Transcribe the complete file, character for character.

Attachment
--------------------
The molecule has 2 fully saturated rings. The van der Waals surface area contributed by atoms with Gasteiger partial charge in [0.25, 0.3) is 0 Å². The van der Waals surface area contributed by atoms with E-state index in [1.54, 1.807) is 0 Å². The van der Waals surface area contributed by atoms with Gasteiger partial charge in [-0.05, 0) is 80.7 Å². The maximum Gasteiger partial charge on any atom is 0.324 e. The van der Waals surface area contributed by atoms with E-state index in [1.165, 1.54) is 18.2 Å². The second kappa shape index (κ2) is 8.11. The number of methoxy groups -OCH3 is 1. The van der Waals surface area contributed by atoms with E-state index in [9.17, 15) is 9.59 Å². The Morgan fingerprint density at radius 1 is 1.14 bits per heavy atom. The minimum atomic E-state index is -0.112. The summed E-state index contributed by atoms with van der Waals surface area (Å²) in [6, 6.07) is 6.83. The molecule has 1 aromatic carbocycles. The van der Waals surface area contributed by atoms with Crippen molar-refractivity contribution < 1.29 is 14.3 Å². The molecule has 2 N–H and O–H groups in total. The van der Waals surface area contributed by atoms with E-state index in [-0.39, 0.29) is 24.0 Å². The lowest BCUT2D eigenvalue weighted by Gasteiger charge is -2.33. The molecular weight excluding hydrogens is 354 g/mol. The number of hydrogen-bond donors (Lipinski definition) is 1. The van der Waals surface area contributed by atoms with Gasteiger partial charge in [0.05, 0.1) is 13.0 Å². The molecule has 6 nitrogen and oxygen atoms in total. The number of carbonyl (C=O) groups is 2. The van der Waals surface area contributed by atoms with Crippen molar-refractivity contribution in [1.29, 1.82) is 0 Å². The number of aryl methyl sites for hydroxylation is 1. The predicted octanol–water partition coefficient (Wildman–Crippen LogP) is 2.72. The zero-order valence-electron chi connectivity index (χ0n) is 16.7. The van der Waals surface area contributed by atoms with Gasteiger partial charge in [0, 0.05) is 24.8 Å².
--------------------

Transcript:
The molecule has 2 fully saturated rings. The van der Waals surface area contributed by atoms with Gasteiger partial charge in [0.25, 0.3) is 0 Å². The van der Waals surface area contributed by atoms with E-state index in [1.54, 1.807) is 0 Å². The van der Waals surface area contributed by atoms with Gasteiger partial charge in [-0.05, 0) is 80.7 Å². The maximum Gasteiger partial charge on any atom is 0.324 e. The van der Waals surface area contributed by atoms with E-state index in [1.165, 1.54) is 18.2 Å². The second kappa shape index (κ2) is 8.11. The number of methoxy groups -OCH3 is 1. The van der Waals surface area contributed by atoms with E-state index in [9.17, 15) is 9.59 Å². The Morgan fingerprint density at radius 1 is 1.14 bits per heavy atom. The minimum atomic E-state index is -0.112. The summed E-state index contributed by atoms with van der Waals surface area (Å²) in [6, 6.07) is 6.83. The molecule has 1 aromatic carbocycles. The van der Waals surface area contributed by atoms with Crippen molar-refractivity contribution < 1.29 is 14.3 Å². The molecule has 2 N–H and O–H groups in total. The van der Waals surface area contributed by atoms with E-state index in [-0.39, 0.29) is 24.0 Å². The lowest BCUT2D eigenvalue weighted by Gasteiger charge is -2.33. The molecular weight excluding hydrogens is 354 g/mol. The number of hydrogen-bond donors (Lipinski definition) is 1. The van der Waals surface area contributed by atoms with Gasteiger partial charge in [0.05, 0.1) is 13.0 Å². The molecule has 6 nitrogen and oxygen atoms in total. The number of carbonyl (C=O) groups is 2. The van der Waals surface area contributed by atoms with Crippen molar-refractivity contribution in [1.29, 1.82) is 0 Å². The number of aryl methyl sites for hydroxylation is 1. The predicted octanol–water partition coefficient (Wildman–Crippen LogP) is 2.72. The zero-order valence-electron chi connectivity index (χ0n) is 16.7. The van der Waals surface area contributed by atoms with Gasteiger partial charge in [0, 0.05) is 24.8 Å².